I know we live in a connected world, because when something cool happens to me, my first reaction is to blog about it or post to social media. I Yelp as soon as I visit a restaurant. I ask my Twitter buddies for recommendations before real life friends. So Lisa Gansky’s book, The Mesh: Why the Future of Business is Sharing, appealed to me.
In it, Gansky talks about businesses that offer products or services that can be shared, like Zipcar. Here are her qualifications for a mesh business:
- Something that can be shared, within a community, market or value chain, including products, services and raw materials.
- Advanced Web and mobile data networks are sued to track goods and aggregate usage, customer and product information.
- The focus is on shareable physical goods, including the materials used, which makes local delivery of services and products – and their recovery – valuable and relevant.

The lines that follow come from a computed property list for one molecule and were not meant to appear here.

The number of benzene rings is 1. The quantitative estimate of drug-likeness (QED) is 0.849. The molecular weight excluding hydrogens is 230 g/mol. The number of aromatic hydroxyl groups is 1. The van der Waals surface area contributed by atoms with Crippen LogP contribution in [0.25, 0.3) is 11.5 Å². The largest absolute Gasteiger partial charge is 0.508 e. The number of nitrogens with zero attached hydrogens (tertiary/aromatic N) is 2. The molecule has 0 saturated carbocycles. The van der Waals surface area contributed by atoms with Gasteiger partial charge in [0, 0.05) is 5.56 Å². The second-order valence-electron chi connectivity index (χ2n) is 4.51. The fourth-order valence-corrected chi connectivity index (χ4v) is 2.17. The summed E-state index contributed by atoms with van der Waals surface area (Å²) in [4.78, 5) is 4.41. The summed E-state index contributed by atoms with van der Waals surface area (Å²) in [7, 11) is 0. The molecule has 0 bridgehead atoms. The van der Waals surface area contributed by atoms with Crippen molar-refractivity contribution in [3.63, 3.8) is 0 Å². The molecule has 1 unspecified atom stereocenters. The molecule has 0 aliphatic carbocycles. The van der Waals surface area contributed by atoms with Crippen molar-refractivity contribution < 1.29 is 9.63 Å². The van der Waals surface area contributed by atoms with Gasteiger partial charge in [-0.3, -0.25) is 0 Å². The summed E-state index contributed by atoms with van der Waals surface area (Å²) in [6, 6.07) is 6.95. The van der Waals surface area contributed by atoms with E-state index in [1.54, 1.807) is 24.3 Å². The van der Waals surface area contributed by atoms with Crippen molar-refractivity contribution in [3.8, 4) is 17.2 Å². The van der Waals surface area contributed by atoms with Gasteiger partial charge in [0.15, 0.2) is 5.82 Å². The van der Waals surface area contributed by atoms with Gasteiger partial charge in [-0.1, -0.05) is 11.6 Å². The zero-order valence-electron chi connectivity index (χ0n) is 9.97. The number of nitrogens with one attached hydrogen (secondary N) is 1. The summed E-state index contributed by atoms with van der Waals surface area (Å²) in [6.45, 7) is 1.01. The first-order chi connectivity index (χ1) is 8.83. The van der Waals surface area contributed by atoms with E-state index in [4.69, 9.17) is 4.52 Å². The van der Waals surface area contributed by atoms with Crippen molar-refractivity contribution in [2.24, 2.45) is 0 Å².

- Offers, news and recommendations are transmitted largely through word of mouth, augmented by social network services.
She introduced me to some amazing mesh companies I didn’t even know existed, and she offered tips on how businesses can offer mesh products or services. Throughout the book, Gansky offers easy-to-grasp concepts that can help any business owner, mesh or otherwise.
Gansky says that mesh companies have more opportunity to gain a customer’s trust, as well as to destroy it. Trust, she says, is social, and so all business is social. If a customer has a bad experience with a Zipcar, for example, he will immediately tell his circle of real life and social friends. That’s why it’s key to meet or exceed expectations with the mesh business.
So whether you have products or services that can be shared, read this book. It’ll teach you about how to offer a stellar customer experience and how to use social networks to stay on top of consumer opinion of your brand. Who knows? You might even learn something!